I use a Lyman Lubrisizer that will lube and size at the same time. But, you can size and dip lube also.

    I weigh all my bullets and re-melt any +/- .5% from average.

    You may find a heavier bullet than your Lee bullet works better in the faster twist of the P58. Mine is 1:48; I assume yours is too.

    Steve

  7. #7
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    thanks all to the replies so far!

    Bore size: PoorJack, I might be in a similar situation as your friend. I gently tapped in a larger led bullet sized at 0.6 to get a impression of the muzzle, and I got a 0.587! The underside of the barrel said to use 577 bullets though. I thought early generation Parker Hales had pretty good quality, but now I'm getting a bit skeptical. Mine has serial number 1794. I just ordered pin gauges 586, 587, and 588 to get a more accurate measure.

    Stock bedding: I have not bedded anything yet. I took the barrel out and I didn't see any thing immediately suspicious. But as Jim W. pointed out, I checked the bolster-lock plate contact. If the barrel is seated in to the stock and tang bolt made snug, the lock plate won't go in... the bolster interferes with it. So what do I do now? Do I file off the lock plate or the bolster?

    Trigger: I get the importance of this. I remember when I switched out my AR stock trigger to competition grade in prep for Highpower matches, my practice scores went up immediately. Unfortunately, I don't think I'm skilled enough to work on them. In terms of method, I found this NSSA website: http://www.nwtskirmisher.com/useful-locks.shtml Is this basically what to do?

    Charge weights: Good to know that charge does affect POI. I reload for my center fire rifles and I'm accustomed to vertical POI shifts but not so much lateral shifts. At the same time, I never make 10 grain increments for load development either for that haha. It's interesting that Steve ended up with a charge that was bit on the higher end. Good data point to keep in mind. Mine is probably 1:48 as well. It's an early Parker Hale 2 band. So just from my center-fire reloading knowldge, I figure it would prefer heavier projectiles. I think I read a whole bunch of your posts regarding that also. It's been very educational!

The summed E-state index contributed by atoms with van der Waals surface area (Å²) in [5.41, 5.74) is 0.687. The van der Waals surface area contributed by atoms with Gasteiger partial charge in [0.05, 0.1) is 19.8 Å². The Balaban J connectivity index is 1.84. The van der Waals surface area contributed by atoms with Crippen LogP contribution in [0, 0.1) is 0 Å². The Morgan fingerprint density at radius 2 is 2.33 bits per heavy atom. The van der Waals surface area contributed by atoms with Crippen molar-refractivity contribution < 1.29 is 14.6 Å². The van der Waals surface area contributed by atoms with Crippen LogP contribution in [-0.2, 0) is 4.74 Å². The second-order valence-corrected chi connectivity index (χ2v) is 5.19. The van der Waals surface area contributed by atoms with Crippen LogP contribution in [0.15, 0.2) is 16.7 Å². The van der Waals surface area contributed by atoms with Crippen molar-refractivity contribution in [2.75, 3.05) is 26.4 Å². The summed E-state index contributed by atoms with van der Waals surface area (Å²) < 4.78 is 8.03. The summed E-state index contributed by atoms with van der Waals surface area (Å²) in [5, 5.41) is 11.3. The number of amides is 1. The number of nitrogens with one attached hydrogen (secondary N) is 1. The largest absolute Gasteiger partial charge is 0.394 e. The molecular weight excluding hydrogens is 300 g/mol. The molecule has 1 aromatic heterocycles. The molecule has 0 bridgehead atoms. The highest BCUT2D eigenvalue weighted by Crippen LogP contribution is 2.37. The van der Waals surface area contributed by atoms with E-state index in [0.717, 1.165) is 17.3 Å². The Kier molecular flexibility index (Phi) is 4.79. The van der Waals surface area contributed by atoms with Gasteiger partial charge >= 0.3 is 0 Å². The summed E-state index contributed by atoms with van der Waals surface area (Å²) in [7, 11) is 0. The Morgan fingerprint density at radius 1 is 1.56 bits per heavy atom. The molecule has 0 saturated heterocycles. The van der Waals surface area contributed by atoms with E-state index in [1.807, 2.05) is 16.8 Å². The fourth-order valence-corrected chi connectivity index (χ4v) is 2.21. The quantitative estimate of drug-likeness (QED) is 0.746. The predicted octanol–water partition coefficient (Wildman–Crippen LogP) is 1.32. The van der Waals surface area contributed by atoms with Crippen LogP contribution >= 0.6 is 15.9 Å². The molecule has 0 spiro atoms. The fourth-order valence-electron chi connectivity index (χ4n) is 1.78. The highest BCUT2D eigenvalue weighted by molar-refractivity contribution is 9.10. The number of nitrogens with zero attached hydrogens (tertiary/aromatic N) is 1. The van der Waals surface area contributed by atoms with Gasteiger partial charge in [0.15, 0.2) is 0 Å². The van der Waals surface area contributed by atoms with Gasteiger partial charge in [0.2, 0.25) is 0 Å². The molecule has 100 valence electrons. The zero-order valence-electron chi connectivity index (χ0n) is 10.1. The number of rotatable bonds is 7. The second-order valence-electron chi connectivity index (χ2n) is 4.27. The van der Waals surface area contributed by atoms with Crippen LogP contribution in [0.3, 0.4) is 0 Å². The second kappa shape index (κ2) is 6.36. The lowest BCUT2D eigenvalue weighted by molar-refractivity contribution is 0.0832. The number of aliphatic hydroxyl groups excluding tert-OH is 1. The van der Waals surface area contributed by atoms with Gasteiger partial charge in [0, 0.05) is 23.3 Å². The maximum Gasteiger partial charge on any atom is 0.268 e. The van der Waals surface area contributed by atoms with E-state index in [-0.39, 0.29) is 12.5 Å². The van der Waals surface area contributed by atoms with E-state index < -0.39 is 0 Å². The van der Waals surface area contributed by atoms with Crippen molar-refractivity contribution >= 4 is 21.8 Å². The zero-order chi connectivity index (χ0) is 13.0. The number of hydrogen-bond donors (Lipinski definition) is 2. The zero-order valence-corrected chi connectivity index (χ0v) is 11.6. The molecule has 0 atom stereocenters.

Bullet: Once I figured out what the true bore size is for my rifle, I think I'll take Bob's advice and sample ready made bullets. That will rule out my casting skills. But I do have a question regarding the sizing of bullets. Are you able to size up? Since my bore seems to be larger than nominal, I'm not sure if there are many molds that will drop something higher than 587. Bob, is you custom base pin for the sizer made just for that purpose? I don't have a sizer since those things seem to be expensive...

    Sights: As a few of you said, I'll leave it as it is for now and focus on groups.



    thank you again for the many advise so far!

  8. #8
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    You can't count on what is stamped on the barrel. I had a Euroarms P53 that turned out to have a .584 bore. I forget if it has the size stamped on the barrel but it never did shoot well even when I found a bullet that big to fit it. I ended up replacing it with a Whitacre barrel.

    You can "beagle" a mold by shimming it with metal tape, which will give you a slightly larger bullet across the mold blocks dimension. You can also put them in a die and swage them which will shorten them and fatten them up a bit.

    But best bet is to find a mold that drops at size or slightly bigger so you can size down. If you get lucky you can shoot as cast.

    Steve

  9. #9
    Lou Lou Lou is offline
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    Obi
    Do any of your new teammates live near you? They would be a great resource. As a new person you may not be able to execute all of the suggestions. Good to have a shooting buddy
    Lou Lou Lou Ruggiero
    Tammany Regt-42nd NYVI

  10. #10
    JW 5875V is online now
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    For the lock plate / bolster clearance,
    you could file either one, I prefer to file the bolster.
    Another option is to cut a strip of plastic milk
    carton and use it as a shim under the tang.
    I have done this on original muskets where I
    wanted to keep them in original condition.


    You have just passed the first level of musketry ---------- confusion!!
    And, asking for help*

    Jim W. 5875V
    Allegheny City Guards